What is Nociceptive pain


Nociceptors are the nerves that sense and respond to damage to the tissues of the body, including muscles, bones, joints, skin or internal organs. When any kind of stimulus injures the body, e.g. cutting your finger, or the inflammation of arthritis, the nociceptors detect it and send the signal to the brain. The skin and joints are highly concentrated with nociceptors, while your internal organs have fewer.
Nociceptic pain is often described as:

• achy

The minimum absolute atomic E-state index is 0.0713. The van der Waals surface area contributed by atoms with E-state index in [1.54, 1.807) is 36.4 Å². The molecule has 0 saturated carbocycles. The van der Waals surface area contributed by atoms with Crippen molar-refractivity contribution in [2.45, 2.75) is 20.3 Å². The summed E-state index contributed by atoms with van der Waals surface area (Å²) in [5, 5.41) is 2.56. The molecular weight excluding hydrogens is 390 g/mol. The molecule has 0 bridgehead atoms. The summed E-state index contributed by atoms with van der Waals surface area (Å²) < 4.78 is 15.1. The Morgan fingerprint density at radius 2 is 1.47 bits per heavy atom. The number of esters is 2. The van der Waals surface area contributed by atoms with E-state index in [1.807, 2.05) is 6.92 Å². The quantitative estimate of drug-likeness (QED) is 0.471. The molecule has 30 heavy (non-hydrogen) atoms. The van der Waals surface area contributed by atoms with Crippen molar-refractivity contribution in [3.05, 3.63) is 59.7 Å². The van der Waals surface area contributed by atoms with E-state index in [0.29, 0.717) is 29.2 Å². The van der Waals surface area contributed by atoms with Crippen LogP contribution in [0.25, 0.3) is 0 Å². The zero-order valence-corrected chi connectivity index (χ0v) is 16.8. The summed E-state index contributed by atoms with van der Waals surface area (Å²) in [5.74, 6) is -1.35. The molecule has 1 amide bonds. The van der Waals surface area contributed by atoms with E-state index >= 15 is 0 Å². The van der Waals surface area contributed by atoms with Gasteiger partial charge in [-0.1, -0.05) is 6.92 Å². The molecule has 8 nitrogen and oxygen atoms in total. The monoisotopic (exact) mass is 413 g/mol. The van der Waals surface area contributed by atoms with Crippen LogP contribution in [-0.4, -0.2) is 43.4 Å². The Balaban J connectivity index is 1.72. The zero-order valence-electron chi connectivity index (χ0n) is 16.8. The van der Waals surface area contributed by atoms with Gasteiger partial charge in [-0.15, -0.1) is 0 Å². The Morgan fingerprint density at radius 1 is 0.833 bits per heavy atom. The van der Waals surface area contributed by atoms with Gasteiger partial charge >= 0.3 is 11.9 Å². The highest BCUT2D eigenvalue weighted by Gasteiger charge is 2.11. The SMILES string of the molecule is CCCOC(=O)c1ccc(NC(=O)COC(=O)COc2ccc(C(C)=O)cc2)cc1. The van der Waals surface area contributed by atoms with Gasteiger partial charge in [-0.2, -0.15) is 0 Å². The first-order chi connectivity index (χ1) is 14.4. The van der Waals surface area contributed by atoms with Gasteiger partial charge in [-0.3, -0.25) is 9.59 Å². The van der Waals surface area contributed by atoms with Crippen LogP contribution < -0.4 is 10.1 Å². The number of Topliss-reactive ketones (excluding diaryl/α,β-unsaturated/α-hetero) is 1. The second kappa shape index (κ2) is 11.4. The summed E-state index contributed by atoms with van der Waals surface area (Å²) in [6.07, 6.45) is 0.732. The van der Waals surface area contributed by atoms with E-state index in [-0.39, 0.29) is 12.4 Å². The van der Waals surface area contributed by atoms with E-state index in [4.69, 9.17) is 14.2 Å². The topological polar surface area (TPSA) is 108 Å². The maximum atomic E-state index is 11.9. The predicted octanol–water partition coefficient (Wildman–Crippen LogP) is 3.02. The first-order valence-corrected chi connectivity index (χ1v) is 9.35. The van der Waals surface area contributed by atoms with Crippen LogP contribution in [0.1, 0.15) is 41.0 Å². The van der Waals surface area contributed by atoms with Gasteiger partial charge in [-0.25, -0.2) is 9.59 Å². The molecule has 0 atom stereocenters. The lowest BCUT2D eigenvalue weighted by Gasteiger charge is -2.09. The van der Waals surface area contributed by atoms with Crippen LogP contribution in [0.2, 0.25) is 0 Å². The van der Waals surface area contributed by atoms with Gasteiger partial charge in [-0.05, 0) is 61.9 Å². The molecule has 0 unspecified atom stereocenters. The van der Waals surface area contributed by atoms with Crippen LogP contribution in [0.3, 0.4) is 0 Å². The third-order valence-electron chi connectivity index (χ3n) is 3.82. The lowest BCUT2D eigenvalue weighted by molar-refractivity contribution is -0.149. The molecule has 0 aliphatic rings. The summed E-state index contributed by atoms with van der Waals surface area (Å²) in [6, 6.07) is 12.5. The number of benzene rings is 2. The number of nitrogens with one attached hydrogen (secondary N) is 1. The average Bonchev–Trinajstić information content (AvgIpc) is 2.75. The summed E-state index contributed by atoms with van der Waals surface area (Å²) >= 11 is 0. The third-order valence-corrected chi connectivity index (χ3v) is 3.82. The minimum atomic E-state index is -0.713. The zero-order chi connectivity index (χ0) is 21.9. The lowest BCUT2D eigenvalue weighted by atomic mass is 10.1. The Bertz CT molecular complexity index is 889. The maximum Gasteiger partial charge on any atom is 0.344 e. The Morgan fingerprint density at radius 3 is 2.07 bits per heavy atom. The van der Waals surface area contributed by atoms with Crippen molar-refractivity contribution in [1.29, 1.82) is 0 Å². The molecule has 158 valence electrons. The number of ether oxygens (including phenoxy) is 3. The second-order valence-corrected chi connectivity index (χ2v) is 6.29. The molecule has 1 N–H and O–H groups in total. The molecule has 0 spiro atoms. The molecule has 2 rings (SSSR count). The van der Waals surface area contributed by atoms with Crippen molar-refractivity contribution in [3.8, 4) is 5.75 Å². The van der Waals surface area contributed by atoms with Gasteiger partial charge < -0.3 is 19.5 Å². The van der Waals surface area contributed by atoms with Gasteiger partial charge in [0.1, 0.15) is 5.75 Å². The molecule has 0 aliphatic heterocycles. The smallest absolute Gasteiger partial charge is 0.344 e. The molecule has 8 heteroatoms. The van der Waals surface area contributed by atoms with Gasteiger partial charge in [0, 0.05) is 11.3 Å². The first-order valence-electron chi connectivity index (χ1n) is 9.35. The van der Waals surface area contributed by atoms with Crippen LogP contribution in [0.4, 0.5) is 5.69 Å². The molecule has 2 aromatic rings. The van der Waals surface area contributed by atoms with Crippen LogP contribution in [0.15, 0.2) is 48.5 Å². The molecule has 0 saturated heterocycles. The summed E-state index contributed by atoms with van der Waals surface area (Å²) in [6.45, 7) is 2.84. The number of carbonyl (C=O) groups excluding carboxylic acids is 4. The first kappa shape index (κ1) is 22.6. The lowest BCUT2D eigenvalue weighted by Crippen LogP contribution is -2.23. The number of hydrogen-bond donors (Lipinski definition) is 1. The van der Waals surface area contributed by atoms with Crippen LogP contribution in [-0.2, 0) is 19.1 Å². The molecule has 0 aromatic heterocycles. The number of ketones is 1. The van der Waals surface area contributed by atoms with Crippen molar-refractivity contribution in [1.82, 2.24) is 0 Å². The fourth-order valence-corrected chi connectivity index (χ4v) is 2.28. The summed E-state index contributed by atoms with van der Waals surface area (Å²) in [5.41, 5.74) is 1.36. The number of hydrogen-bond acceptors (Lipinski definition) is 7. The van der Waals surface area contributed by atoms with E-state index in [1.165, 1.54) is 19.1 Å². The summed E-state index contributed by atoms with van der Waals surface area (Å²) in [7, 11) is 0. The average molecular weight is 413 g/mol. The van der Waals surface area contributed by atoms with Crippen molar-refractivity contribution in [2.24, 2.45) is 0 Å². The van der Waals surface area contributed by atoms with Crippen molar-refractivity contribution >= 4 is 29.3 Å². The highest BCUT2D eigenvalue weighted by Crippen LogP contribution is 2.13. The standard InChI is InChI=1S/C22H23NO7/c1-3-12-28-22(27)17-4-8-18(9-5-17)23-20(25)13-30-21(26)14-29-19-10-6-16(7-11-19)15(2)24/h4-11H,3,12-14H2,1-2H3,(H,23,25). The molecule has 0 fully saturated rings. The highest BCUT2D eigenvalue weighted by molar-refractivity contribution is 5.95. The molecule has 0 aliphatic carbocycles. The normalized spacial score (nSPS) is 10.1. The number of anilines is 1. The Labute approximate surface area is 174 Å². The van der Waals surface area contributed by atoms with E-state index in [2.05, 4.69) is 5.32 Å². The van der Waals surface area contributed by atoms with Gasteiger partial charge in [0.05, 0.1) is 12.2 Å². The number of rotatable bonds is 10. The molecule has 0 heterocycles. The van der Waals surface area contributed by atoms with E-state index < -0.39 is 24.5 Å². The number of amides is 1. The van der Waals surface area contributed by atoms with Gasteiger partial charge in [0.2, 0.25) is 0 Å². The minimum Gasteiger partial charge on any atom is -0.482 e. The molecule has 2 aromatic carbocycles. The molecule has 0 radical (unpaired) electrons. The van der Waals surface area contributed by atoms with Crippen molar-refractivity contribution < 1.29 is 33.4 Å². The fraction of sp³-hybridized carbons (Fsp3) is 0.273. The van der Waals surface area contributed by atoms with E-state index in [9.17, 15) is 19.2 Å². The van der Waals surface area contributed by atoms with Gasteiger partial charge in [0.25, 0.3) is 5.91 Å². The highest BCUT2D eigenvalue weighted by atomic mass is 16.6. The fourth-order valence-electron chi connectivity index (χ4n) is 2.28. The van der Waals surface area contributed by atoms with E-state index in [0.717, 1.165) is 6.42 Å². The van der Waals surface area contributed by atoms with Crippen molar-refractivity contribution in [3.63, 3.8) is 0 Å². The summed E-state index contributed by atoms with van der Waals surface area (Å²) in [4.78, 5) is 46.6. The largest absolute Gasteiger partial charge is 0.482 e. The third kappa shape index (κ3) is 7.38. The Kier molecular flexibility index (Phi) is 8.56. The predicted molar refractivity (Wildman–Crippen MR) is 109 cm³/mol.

• sharp
• stinging
• throbbing
When most people think of ‘pain’ they are thinking of nociceptive pain. Once the damaged tissue heals, the pain resolves. The notable exception is the inflammation of arthritis, where there is no healing. If the inflammation continues, so does the pain.

Which is why patients with inflammatory arthritis are prescribed some very heavy duty drugs to get the inflammation under control. The inflammation is the source of the pain, and ultimately, damage to the joints and other body tissues.

Severe nociceptic pain generally responds well to opioids, such as morphine or oxycodone.


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